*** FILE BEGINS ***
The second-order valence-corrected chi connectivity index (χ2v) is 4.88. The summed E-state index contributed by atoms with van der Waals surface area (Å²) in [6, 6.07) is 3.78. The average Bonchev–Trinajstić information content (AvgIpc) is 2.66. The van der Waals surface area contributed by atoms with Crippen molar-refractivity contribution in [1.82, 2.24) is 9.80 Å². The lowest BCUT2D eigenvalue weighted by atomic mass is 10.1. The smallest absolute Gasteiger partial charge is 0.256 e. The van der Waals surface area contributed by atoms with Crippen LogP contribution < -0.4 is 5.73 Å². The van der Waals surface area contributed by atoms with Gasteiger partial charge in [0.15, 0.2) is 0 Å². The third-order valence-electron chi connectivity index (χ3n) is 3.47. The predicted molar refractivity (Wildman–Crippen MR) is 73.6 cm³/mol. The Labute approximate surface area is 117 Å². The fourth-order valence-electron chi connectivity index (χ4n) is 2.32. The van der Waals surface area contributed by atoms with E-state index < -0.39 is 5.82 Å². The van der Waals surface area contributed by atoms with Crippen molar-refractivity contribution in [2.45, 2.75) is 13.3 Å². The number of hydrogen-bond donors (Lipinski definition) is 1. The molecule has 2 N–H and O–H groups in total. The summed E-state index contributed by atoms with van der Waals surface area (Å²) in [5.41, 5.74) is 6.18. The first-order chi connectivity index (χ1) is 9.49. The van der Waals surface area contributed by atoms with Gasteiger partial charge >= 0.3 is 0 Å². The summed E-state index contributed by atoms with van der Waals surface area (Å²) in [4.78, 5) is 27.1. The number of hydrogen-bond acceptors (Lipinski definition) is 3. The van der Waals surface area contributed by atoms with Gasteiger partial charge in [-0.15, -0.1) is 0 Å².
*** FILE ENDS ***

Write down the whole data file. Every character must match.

The second-order valence-corrected chi connectivity index (χ2v) is 4.88. The summed E-state index contributed by atoms with van der Waals surface area (Å²) in [6, 6.07) is 3.78. The average Bonchev–Trinajstić information content (AvgIpc) is 2.66. The van der Waals surface area contributed by atoms with Crippen molar-refractivity contribution in [1.82, 2.24) is 9.80 Å². The lowest BCUT2D eigenvalue weighted by atomic mass is 10.1. The smallest absolute Gasteiger partial charge is 0.256 e. The van der Waals surface area contributed by atoms with Crippen LogP contribution < -0.4 is 5.73 Å². The van der Waals surface area contributed by atoms with Gasteiger partial charge in [0.15, 0.2) is 0 Å². The third-order valence-electron chi connectivity index (χ3n) is 3.47. The predicted molar refractivity (Wildman–Crippen MR) is 73.6 cm³/mol. The Labute approximate surface area is 117 Å². The fourth-order valence-electron chi connectivity index (χ4n) is 2.32. The van der Waals surface area contributed by atoms with E-state index < -0.39 is 5.82 Å². The van der Waals surface area contributed by atoms with Crippen molar-refractivity contribution in [2.45, 2.75) is 13.3 Å². The number of hydrogen-bond donors (Lipinski definition) is 1. The molecule has 2 N–H and O–H groups in total. The summed E-state index contributed by atoms with van der Waals surface area (Å²) in [5.41, 5.74) is 6.18. The first-order chi connectivity index (χ1) is 9.49. The van der Waals surface area contributed by atoms with Gasteiger partial charge >= 0.3 is 0 Å². The summed E-state index contributed by atoms with van der Waals surface area (Å²) in [4.78, 5) is 27.1. The number of hydrogen-bond acceptors (Lipinski definition) is 3. The van der Waals surface area contributed by atoms with Gasteiger partial charge in [-0.15, -0.1) is 0 Å².